Approaches to Managing Equine Postoperative Ileus Studied

Approaches to Managing Equine Postoperative Ileus Studied

Horses coming out of abdominal surgery are at risk of reduced gastrointestinal tract motility.

Photo: Rebecca McConnico, DVM, PhD, Dipl. ACVIM

In human medicine, doctors must follow specific guidelines before recommending a procedure or treatment. Though not without controversy, this at least provides clear-cut standards for proceeding.

“In veterinary medicine, veterinarians can basically do whatever they deem necessary to increase the chances of survival and/or recovery,” said Anthony Blikslager, DVM, PhD, Dipl. ACVS, a professor of equine surgery and gastroenterology at North Carolina State University, in Raleigh.

This can be problematic in treating syndromes such as equine postoperative ileus (POI); Blicklslager recently researched clinical features and management techniques for this ailment. Horses coming out of abdominal surgery are at risk of reduced gastrointestinal tract motility. This is most challenging in the small intestine. When the small intestine doesn’t work properly, fluid backs up into the horse’s stomach. Because horses can’t vomit, they can experience a painful, distended stomach.

The challenge is defining POI. Most commonly, a veterinarian will pass a nasal tube when a horse shows signs of pain or an increased heart rate after surgery. The volume of fluid present determines whether a horse has POI. However, veterinarians don’t always agree on the amount of fluid that correlates with a POI diagnosis.

“Some veterinarians begin treatment if any fluid or a small volume (about 2 liters) is present,” Blikslager explained. “Others monitor the horse until the fluid reaches a specific volume, such as 8 liters, before beginning treatment.”

Once diagnosed, horses are most often treated with lidocaine (a local anesthetic that can help manage pain and inflammation and improve intestinal motility), which has a short half-life and must be administered continuously with an intravenous (IV) pump. The drug itself is not necessarily expensive, but the time it takes a technician to mix, set up, and administer lidocaine is costly.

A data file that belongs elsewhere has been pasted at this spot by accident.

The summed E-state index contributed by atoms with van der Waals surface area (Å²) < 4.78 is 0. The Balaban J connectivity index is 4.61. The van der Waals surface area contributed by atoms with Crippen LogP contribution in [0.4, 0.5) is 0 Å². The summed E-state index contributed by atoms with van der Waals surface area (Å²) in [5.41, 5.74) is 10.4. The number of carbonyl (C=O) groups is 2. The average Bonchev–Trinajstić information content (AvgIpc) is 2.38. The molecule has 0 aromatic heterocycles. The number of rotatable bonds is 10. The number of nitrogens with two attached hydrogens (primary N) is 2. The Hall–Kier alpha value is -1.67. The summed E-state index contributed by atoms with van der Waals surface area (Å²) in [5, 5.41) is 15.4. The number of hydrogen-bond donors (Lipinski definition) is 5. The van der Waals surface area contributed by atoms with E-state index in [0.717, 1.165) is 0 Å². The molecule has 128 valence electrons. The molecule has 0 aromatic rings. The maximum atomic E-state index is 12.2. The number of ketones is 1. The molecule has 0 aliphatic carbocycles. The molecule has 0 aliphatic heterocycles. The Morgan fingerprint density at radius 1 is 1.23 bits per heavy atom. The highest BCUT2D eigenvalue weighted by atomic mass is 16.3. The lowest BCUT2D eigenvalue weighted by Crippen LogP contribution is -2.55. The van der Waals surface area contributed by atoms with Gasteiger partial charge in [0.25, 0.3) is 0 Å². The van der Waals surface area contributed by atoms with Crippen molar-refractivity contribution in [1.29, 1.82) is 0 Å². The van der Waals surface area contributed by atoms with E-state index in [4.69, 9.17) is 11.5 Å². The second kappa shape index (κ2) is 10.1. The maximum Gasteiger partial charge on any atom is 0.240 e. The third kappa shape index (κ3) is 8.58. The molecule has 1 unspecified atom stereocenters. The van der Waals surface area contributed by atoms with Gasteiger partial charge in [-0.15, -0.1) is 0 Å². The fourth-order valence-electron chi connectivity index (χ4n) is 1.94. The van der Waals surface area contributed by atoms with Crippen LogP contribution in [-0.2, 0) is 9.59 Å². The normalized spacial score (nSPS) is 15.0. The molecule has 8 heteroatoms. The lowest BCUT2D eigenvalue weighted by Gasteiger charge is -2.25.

“There is a lot of concern over the escalating bills for colic patients,” he explained.

Blikslager believes that a definition of POI, reached by a panel of experts from diverse backgrounds, would be particularly helpful.

“This would make it easier as veterinarians to explain the situation to clients and to help justify the expense,” he said. “It would also be hugely beneficial to be able to say that a group of horses has ileus and these specific drugs, particularly lidocaine, have an effect on that.”

The study, “Clinical features and management of equine post operative ileus (POI): Survey of Diplomates of the American Colleges of Veterinary Internal Medicine (ACVIM), Veterinary Surgeons (ACVS) and Veterinary Emergency and Clinical Care (ACVECC),” was published in the Equine Veterinary Journal

About the Author

Katie Navarra

Katie Navarra has worked as a freelance writer since 2001. A lifelong horse lover, she owns and enjoys competing a dun Quarter Horse mare.

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